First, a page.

The Ethics and Aesthetics of AI for Textile Artists by Louise Krasniewicz

Artificial Intelligence (AI) image generation programs have recently become available to the general public. Debates about the ethics and aesthetics of these generated images have exploded across mainstream media as well as art forums. There seems to be a general concern about AI generated art images (as well as videos and texts) that appear to be trying to fool the viewer or reader into thinking they are simply the work of a human representing real world creative activities. 

Louise Krasniewicz, Juggling Milk Bottles, 2023. Photoshopped and hand stitched. Text Prompt: “A Max Ernst painting of 3 witches juggling milk bottles at sunset in a field.”

For textile and mixed media artists this is a curious discussion. Since fiber and textile-based arts are tactile and usually one-of-a-kind, they are not subject to the same anxiety as are relatively easily reproducible forms like graphic designs, videos, and photos. But more than being comforted that their works cannot be auto-generated by AI programs, textile artists have an opportunity to demonstrate just how useful a tool like AI can be.

Louise Krasniewicz, On Tiptoes, 2023. Photoshopped and hand stitched. Text Prompt: “A Russian Constructivist painting of an old witch standing on her tiptoes in an orange field.”

AI image generation is based on a simple process. A text prompt in natural language is entered into an AI program (there are several online) which uses a database “trained” on billions of images and captions that have been gathered from numerous sources (Google, Pinterest, auction sites, clip art collections, Wikimedia, Instagram, etc). The new image generated is not a copy of any one image in the database and even images generated in the style of a well-known artist does not copy the original artwork, only aspects of its style. Think of a Cubist style work: it will be cut up into colorful blocks with varying perspectives but will not replicate the content of a Picasso or Braque.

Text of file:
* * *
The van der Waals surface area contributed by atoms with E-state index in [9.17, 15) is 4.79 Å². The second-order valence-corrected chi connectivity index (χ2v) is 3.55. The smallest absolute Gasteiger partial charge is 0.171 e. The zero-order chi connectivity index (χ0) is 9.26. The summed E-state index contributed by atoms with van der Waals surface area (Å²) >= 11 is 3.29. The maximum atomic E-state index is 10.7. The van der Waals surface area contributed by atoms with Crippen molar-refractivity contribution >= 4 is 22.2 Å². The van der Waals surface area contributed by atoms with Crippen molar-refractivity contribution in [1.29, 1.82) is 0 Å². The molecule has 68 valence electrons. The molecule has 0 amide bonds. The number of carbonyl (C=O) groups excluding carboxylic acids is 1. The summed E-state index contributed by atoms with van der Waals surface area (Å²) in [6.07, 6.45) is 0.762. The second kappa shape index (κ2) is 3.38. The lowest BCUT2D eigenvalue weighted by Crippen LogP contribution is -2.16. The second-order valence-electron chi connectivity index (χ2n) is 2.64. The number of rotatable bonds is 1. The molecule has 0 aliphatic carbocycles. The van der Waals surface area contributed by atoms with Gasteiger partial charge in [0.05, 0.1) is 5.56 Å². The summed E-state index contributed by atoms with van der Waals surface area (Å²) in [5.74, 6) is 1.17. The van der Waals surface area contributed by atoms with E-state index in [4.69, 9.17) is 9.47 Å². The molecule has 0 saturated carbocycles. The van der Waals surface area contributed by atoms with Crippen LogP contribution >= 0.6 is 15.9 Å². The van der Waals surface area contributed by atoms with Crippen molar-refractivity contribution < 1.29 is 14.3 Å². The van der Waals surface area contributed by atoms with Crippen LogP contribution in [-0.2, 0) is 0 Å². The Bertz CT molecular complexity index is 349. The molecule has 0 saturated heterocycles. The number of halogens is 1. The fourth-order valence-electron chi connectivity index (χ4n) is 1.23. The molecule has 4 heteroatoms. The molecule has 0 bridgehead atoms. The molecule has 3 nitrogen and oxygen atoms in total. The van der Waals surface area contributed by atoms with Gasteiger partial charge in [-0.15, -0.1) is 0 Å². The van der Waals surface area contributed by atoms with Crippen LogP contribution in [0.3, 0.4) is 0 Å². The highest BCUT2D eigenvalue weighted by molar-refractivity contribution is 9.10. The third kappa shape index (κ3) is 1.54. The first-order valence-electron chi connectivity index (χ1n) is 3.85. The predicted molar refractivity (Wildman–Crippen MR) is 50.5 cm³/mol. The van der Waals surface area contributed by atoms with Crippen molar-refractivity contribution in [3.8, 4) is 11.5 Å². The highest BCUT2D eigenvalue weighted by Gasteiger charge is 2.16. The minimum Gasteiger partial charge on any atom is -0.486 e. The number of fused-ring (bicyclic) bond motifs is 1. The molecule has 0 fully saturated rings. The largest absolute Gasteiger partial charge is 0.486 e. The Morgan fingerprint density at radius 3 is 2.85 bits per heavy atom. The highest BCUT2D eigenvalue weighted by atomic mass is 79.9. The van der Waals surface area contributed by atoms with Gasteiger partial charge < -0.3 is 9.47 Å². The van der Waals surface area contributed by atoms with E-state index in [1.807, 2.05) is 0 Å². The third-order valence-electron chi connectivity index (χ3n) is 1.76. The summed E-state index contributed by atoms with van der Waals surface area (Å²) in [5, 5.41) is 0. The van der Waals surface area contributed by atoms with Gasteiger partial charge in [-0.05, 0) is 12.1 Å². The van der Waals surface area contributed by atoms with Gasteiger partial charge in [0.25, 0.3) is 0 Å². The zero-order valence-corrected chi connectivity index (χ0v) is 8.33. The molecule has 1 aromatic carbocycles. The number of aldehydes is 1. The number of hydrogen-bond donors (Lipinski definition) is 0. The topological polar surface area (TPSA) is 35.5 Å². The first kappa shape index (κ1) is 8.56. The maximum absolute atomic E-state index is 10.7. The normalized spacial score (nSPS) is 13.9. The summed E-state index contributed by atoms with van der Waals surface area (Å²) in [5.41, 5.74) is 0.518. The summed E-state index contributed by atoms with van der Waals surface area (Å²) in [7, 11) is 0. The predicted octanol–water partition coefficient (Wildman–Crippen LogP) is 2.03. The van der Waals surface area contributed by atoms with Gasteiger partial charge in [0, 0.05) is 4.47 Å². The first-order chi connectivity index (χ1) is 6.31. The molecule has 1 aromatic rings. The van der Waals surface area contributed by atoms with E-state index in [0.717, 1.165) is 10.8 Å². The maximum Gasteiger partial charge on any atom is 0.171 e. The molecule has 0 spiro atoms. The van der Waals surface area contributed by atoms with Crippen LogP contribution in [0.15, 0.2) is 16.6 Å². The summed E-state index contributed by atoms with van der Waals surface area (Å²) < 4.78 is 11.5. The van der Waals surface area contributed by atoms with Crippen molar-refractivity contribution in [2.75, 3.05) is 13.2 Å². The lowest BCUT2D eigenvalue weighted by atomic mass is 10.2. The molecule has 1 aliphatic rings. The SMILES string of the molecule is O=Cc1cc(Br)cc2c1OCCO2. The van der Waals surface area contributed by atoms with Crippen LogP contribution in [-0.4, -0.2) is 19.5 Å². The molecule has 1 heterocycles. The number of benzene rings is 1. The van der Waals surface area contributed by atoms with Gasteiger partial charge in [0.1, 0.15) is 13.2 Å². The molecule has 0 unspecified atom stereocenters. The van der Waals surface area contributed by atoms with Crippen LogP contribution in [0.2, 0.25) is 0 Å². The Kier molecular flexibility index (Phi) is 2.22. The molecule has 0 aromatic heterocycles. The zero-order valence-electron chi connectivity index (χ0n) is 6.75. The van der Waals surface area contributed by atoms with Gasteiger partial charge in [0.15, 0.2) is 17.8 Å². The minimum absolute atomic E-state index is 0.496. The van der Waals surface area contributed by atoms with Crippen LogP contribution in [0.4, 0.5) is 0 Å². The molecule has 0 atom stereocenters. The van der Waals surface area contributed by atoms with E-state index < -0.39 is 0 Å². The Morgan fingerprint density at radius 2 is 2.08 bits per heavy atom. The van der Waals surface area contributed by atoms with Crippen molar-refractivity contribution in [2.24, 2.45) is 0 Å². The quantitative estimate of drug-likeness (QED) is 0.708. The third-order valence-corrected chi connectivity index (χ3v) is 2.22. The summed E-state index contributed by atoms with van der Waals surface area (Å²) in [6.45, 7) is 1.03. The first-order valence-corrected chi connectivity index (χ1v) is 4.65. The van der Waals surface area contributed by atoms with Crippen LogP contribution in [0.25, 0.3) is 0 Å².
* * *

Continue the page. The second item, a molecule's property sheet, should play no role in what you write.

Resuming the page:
AI for Textile Artists

Louise Krasniewicz, Two Witches Laughing, 2023. Machine stitched. Text Prompt: A Max Ernst painting of the backs of 2 old witches laughing in front of a church on fire. Another good example of how the AI generator does not fully comprehend complex human language since the figures are on fire instead of the church.

For textile artists the generation of multiple, instantaneous variations of an idea in the artist’s head into a visual form can be a gift for further creative productions. Once generated (and edited since most of the images have wonky glitches) an AI image can be printed at any size and on any medium, or traced, cut up, manipulated, stitched, collaged, sculpted, painted, made into a poem or essay. It can just be an inspiration for a more advanced work, just like the inspirations from visiting a museum exhibit, studying the history of art, or taking a workshop.

AI for Textile Artists

Louise Krasniewicz, An Old Witch Lost in the Desert #1, 2023. Photoshopped and hand stitched. Text Prompt: “An old witch lost in the desert followed by a blue eyeball in the style of Max Ernst.”

One goal of the Surrealist movement in the early 20th century was the uninhibited, spontaneous expression of the imagination which was often found in dreams and free-association activities. It is not a coincidence that one of the popular AI online programs is called the “Deep Dream Generator” and produces somewhat stereotypical images that evoke Surrealist concepts of imaginary dreamlike worlds. AI generation works if we use it as a first-step tool for creating a work, not a generator of finished art. There will always be a nostalgia for a pre-technology past but textile artists can provide a hybrid form: carving out a best-practice use for images generated with both human and computer input.

AI for Textile Artists

Louise Krasniewicz, An Old Witch Lost in the Desert #2, 2023. Hand stitched. Text Prompt: “An old witch lost in the desert followed by a blue eyeball in the style of Max Ernst.”

Is all this ethical? The language used in criticism of AI programs calls the collection of images that have been posted online “scraping” or “stealing” or “harvesting” by robots or other non-human means. Many artists are surprised to find that programs they signed on to use (Instagram is the best example) state in their user policy that the company will share and sometimes sell the images posted on their site, even if the artists retain copyrights to the works. They have been doing this for years and only recently can artists opt out of having their work shared. Instagram’s policy, however, remains the same.

By the way, the US Copyright office has ruled that a computer algorithm itself cannot copyright a work that is completely generated by a machine so they will need our artistic guidance for at least a bit longer!

Some AI generation programs:

Louise Krasniewicz is a retired professor of anthropology and former director of a digital media lab who has returned to being a full-time artist. She works in mixed media, fiber arts, and miniatures.

1 Comment

  • Susan Purney Mark says

    May 19, 2023 at 9:54 am

    An interesting read….I am fascinated by the use of AI and often use it in my writing to double check grammar and sentence structure, I don’t however ask it to generate content. But I wonder how long it will be before we see AI used in textiles…I’m thinking of digital looms (not an expert on this, so don’t know how it could be done) or even embroidery machines or any technique that uses a connection to computer technology?

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